can anybody tell me what subject in Mechanical engineering deals with the making of External cases for electronic gadgets? I know I need to use CAD/CAM but I am asking this question because I want to know about the materials - How to determine what to use, where and why. Suppose I want to design an IP 67 casing for an electronic gadget, How would I go about it, where do I start?

  • $\begingroup$ try Ergonomics. $\endgroup$
    – Solar Mike
    Sep 17, 2018 at 20:00
  • 2
    $\begingroup$ Question is a bit unclear. Are you asking about: How to design the shape, how to manufacture the shape, how to select material or something else? $\endgroup$
    – joojaa
    Sep 18, 2018 at 4:08
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    $\begingroup$ This is a very broad question. It covers strength of material, material properties & manufacturing methods. It also incorporates how rugged or flimsy the manufactured item needs to be. $\endgroup$
    – Fred
    Sep 19, 2018 at 4:03

1 Answer 1


the two main methods of making hard cases for electronic gadgets are 1) injection molding and 2) blow-molding, vacuum forming or sheet molding (these have similarities as described below).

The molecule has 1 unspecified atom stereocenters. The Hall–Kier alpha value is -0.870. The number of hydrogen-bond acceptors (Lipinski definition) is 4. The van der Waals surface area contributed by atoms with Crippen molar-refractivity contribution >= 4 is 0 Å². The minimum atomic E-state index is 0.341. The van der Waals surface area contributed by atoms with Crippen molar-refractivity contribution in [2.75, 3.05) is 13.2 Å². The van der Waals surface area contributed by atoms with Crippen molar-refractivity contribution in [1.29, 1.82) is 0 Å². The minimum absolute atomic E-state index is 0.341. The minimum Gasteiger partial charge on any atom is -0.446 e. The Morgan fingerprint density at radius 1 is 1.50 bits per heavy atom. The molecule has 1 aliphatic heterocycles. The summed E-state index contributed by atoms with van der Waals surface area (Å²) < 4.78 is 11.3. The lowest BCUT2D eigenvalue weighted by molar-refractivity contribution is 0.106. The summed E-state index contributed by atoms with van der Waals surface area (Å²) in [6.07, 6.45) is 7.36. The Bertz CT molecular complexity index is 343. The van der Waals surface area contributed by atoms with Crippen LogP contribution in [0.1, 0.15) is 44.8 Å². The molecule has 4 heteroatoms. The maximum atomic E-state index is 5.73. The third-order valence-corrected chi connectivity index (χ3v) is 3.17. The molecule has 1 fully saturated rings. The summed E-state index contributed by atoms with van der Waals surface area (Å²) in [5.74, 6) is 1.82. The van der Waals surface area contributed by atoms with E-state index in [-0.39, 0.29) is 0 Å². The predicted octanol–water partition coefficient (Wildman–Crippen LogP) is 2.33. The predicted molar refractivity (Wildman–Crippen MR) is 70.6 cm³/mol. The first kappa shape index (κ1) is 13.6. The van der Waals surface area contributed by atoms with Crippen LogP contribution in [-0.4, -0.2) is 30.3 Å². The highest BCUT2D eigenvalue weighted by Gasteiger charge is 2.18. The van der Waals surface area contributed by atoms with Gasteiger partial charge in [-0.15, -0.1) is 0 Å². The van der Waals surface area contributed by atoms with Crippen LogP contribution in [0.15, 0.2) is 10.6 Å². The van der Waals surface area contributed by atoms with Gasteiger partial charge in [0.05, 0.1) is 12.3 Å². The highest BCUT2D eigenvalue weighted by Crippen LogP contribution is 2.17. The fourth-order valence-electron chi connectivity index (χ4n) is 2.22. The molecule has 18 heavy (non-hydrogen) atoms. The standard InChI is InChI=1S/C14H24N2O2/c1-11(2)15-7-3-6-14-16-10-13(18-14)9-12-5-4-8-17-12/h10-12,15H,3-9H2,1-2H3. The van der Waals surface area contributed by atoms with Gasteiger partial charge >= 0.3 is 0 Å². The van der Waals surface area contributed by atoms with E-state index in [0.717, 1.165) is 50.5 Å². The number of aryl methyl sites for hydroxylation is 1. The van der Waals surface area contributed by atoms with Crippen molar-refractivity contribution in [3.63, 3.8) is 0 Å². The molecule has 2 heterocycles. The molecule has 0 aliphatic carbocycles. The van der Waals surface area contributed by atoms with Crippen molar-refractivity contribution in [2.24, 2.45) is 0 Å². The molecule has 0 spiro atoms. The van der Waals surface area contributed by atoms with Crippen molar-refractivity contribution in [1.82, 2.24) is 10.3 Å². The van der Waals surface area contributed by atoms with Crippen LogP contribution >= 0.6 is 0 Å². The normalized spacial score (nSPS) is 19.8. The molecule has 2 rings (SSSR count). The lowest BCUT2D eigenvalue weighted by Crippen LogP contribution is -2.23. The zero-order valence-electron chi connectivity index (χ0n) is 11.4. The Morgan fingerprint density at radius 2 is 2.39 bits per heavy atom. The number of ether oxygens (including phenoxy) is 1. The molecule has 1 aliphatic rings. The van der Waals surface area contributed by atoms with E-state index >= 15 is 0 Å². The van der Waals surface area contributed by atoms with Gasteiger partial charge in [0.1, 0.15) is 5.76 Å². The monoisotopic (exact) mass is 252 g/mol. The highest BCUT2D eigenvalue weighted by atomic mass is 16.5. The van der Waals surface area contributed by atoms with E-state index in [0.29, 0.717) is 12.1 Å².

Injection molding is the squirting of molten plastic into a cavity in a metal mold, which is then opened up to remove the finished part. It is used when the part has to have a lot of fine details accurately included in it, which is easily done by appropriately machining the mold cavities. The housings for digital cameras and cell phones are made this way.

Blow-molding is done by pumping air into the center of a glob of molten plastic that is inside a mold cavity. The glob inflates and adopts the shape of the cavity. The mold is then split open to remove the finished part. Inexpensive plastic and glass bottles are made this way.

Vacuum-forming is done by heating up a thin sheet of plastic until it is soft and then draping it over a form. Small holes in the form are connected to a vacuum source, which then sucks the soft sheet into close contact with the form so the plastic sheet assumes the shape of the form.

Sheet molding is similar but may use air pressure on one side of the sheet instead of vacuum on the other side to push the soft plastic into contact with the form.

Sheet molding, blow molding and vacuum-forming are used to make inexpensive carrying cases for small electrical appliances, the side pieces of brief cases, and hard-sided luggage. Grades of plastic sheet are available with reinforcing fiber in them which significantly increases the strength of the finished part.


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